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By Daniel Skora
Posted: Oct. 4, 2012 at 9:40 a.m.
The Williamston Theatre is presenting "Boom," a dark comedy that takes a look at what might happen when an impending cataclysmic event starts into motion the beginning of the end times of our planet. Playwright Peter Sinn Nachtrieb has taken a big bite out of the anthropological clock, looking at the present state of mankind while reflecting on its past and taking a peek into its future.
Jules (Aral Gribble), a marine biology graduate student, and Jo (Alissa Nordmoe), an undergraduate journalism major, find themselves locked together in an underground bunker. Jules has prepared the bunker to be used as a refuge against a huge comet sailing through space on a collision course with planet Earth. Jo, who has responded to a want ad placed by Jules, has misinterpreted his request for an "Eve" to accompany his "Adam" into a new age as a request for a weekend of wanton sex. A good part of the first half of this 90-minute intermission-less play features the two sparring with each other over the purpose of their confinement.
The plot develops a bit of a hitch in the character of Barbara (Sarab Kamoo). Barbara is first seen looking down on the ill-matched couple from an observation platform overlooking the bunker. The area surrounding the platform contains numerous levers, buttons and measuring devices which are eventually revealed to control much of the bunker's environment and some of the actions of its two inhabitants.
Barbara, it soon becomes apparent, is a docent in a museum and Jules and Jo are nothing more than specimens in an exhibit being shown to an audience for their education and amusement. Tension comes to a head when the effects of the comet rattle the interior of the bunker, and again when a mishap alters the programmed sequence of events, forcing Barbara into an emergency mode in order to correct the mistake and insure the continual survival of the species.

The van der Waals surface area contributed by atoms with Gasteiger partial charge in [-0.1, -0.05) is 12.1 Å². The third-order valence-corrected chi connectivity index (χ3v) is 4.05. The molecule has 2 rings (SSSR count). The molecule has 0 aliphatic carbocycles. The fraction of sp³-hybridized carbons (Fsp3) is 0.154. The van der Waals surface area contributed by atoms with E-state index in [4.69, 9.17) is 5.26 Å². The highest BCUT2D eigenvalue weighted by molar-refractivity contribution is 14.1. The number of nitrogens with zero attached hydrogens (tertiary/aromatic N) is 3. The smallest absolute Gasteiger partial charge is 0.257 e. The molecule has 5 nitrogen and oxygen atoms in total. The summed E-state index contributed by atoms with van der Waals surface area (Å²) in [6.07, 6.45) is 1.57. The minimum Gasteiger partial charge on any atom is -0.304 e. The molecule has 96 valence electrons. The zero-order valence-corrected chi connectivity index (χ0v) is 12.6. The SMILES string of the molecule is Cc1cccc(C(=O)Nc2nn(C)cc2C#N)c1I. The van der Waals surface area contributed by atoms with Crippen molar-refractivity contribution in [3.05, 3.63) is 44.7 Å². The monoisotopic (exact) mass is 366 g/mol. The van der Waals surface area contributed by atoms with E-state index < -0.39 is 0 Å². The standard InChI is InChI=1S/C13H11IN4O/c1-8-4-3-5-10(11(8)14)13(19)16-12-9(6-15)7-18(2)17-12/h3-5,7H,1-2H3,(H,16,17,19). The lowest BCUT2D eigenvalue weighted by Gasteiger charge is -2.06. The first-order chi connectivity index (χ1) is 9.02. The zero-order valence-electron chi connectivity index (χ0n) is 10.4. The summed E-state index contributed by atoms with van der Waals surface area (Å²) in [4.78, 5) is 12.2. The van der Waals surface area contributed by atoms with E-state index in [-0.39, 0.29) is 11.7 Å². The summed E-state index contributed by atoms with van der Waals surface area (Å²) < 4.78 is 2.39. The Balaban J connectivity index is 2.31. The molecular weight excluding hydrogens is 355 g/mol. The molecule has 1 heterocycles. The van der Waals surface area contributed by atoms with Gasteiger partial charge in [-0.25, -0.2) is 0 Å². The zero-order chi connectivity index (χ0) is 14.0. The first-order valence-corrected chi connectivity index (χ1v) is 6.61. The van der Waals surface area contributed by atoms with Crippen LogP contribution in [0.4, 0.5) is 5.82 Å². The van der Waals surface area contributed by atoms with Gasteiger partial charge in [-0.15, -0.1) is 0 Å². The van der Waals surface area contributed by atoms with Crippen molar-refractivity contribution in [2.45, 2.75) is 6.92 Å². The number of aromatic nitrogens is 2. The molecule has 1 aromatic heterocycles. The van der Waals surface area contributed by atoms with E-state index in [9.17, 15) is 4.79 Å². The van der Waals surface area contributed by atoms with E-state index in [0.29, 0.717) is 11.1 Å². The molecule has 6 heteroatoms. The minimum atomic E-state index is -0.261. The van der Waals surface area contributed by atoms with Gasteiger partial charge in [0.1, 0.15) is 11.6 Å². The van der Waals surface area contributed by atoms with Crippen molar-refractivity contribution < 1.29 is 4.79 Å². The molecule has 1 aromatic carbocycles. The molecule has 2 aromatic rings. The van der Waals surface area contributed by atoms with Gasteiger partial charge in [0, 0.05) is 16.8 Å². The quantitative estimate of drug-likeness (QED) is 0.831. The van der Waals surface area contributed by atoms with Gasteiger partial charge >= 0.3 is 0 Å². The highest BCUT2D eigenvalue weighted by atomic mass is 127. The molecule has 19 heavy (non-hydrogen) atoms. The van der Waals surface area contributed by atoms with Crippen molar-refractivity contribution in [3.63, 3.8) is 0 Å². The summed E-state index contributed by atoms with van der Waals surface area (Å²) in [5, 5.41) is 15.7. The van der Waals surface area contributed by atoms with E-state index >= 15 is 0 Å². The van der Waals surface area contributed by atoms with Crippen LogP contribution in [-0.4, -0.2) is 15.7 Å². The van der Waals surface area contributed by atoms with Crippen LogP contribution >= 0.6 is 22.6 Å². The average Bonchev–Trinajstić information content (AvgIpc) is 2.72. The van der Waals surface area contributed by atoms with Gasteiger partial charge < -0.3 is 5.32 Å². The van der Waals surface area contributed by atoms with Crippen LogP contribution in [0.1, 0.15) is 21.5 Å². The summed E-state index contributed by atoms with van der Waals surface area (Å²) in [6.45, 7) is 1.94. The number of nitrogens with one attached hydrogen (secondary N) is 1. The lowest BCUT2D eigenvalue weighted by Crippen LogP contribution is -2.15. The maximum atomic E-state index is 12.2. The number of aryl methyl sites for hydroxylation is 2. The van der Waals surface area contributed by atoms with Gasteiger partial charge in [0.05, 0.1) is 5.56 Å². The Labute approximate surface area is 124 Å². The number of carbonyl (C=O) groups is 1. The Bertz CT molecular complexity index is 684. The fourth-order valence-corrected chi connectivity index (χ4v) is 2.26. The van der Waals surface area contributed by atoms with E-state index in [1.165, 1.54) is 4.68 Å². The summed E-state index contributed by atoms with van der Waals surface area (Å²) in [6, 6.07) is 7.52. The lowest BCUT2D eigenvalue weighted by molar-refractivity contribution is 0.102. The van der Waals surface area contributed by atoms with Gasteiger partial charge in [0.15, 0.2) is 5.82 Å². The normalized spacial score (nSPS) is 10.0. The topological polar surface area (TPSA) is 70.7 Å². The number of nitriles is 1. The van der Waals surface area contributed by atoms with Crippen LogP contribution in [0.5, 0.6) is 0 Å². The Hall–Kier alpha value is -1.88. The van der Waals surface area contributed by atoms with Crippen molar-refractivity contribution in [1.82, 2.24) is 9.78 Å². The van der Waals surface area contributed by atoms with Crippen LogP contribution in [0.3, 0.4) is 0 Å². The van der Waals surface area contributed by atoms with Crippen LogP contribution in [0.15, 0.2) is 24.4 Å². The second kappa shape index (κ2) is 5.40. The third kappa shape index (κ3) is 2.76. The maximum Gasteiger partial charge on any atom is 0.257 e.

"Boom" features outstanding performances by Kamoo, Gribble and Nordmoe. The set, designed by Janine Woods Thoma, includes an interesting and eclectic assemblage of electronic and mechanical stuff that buzzes and rings and flashes. A large aquarium containing what's purported to be four Beaugregory Damselfish (who may hold the secret to the survival of humankind) sits center stage.
Director Tony Caselli insures an exciting and highly visual production as well as doing a fine job capturing the urgency in which all three characters eventually find themselves. The two intersecting realities of Barbara and Jules/Jo provide an interesting platform on which to tell a tale.
Nachtrieb's script, however, falters on a few points. Like many of the new playwrights, he seems infatuated with sex to the point where he allows it to overwhelm the theme of his story. And too often, when pressed for a funny line, he reverts to the cheap laughs to be gotten from the use of the f-word, or that mother of all f-words, the mother f-er word.
There is confusion, too, in Nachtrieb's framing of the time sequences in which the parallel stories take place. Barbara, the facilitator of the exhibit at the museum where the story takes place, must, of course, be situated in the present. Jules and Jo, having been around at the time of the coming of the great comet, exist in some distant past. To present Jules and Jo as real people having an alterable future would appear to be impossible and require a good deal of bending the structure of what we understand time to be.
SHOW DETAILS: "Boom" continues at the Williamston Theatre through Oct. 21. Tickets are available by calling 517-655-7469. Further information is available online at www.williamstontheatre.org. The Williamston Theatre is located at 122 South Putnam in downtown Williamston, about 10 miles east of Lansing.
Reprinted with permission of the New Monitor, Oct. 4, 2012
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